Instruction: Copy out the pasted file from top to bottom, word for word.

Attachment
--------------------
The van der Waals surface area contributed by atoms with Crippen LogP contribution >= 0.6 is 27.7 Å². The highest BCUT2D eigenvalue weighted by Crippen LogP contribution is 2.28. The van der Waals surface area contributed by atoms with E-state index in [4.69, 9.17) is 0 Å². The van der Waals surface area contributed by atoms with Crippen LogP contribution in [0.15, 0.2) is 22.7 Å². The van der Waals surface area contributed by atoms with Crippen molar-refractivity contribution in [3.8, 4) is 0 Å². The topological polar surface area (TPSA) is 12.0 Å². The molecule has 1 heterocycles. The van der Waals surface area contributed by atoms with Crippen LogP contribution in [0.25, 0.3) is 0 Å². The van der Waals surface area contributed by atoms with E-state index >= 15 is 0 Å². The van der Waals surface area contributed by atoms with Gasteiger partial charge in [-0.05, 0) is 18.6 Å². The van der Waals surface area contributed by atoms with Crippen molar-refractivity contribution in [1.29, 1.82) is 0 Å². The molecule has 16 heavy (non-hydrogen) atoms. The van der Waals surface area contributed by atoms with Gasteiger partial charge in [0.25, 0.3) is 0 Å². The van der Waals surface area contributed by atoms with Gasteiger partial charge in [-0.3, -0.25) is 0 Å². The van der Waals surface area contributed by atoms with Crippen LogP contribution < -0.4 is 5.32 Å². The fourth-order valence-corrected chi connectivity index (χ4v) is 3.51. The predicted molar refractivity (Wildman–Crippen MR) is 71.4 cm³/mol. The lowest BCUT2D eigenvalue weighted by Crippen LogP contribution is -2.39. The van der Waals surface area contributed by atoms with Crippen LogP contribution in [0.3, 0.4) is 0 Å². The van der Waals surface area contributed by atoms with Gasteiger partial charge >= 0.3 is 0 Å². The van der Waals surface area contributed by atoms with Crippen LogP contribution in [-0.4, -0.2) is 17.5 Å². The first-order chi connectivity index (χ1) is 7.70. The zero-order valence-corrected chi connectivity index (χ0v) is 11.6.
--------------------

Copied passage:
The van der Waals surface area contributed by atoms with Crippen LogP contribution >= 0.6 is 27.7 Å². The highest BCUT2D eigenvalue weighted by Crippen LogP contribution is 2.28. The van der Waals surface area contributed by atoms with E-state index in [4.69, 9.17) is 0 Å². The van der Waals surface area contributed by atoms with Crippen LogP contribution in [0.15, 0.2) is 22.7 Å². The van der Waals surface area contributed by atoms with Crippen molar-refractivity contribution in [3.8, 4) is 0 Å². The topological polar surface area (TPSA) is 12.0 Å². The molecule has 1 heterocycles. The van der Waals surface area contributed by atoms with Crippen LogP contribution in [0.25, 0.3) is 0 Å². The van der Waals surface area contributed by atoms with E-state index >= 15 is 0 Å². The van der Waals surface area contributed by atoms with Gasteiger partial charge in [-0.05, 0) is 18.6 Å². The van der Waals surface area contributed by atoms with Crippen molar-refractivity contribution in [1.29, 1.82) is 0 Å². The molecule has 16 heavy (non-hydrogen) atoms. The van der Waals surface area contributed by atoms with Gasteiger partial charge in [0.25, 0.3) is 0 Å². The van der Waals surface area contributed by atoms with Gasteiger partial charge in [-0.3, -0.25) is 0 Å². The van der Waals surface area contributed by atoms with Crippen LogP contribution < -0.4 is 5.32 Å². The fourth-order valence-corrected chi connectivity index (χ4v) is 3.51. The predicted molar refractivity (Wildman–Crippen MR) is 71.4 cm³/mol. The lowest BCUT2D eigenvalue weighted by Crippen LogP contribution is -2.39. The van der Waals surface area contributed by atoms with Crippen LogP contribution in [0.3, 0.4) is 0 Å². The van der Waals surface area contributed by atoms with Gasteiger partial charge >= 0.3 is 0 Å². The van der Waals surface area contributed by atoms with Crippen LogP contribution in [-0.4, -0.2) is 17.5 Å². The first-order chi connectivity index (χ1) is 7.70. The zero-order valence-corrected chi connectivity index (χ0v) is 11.6.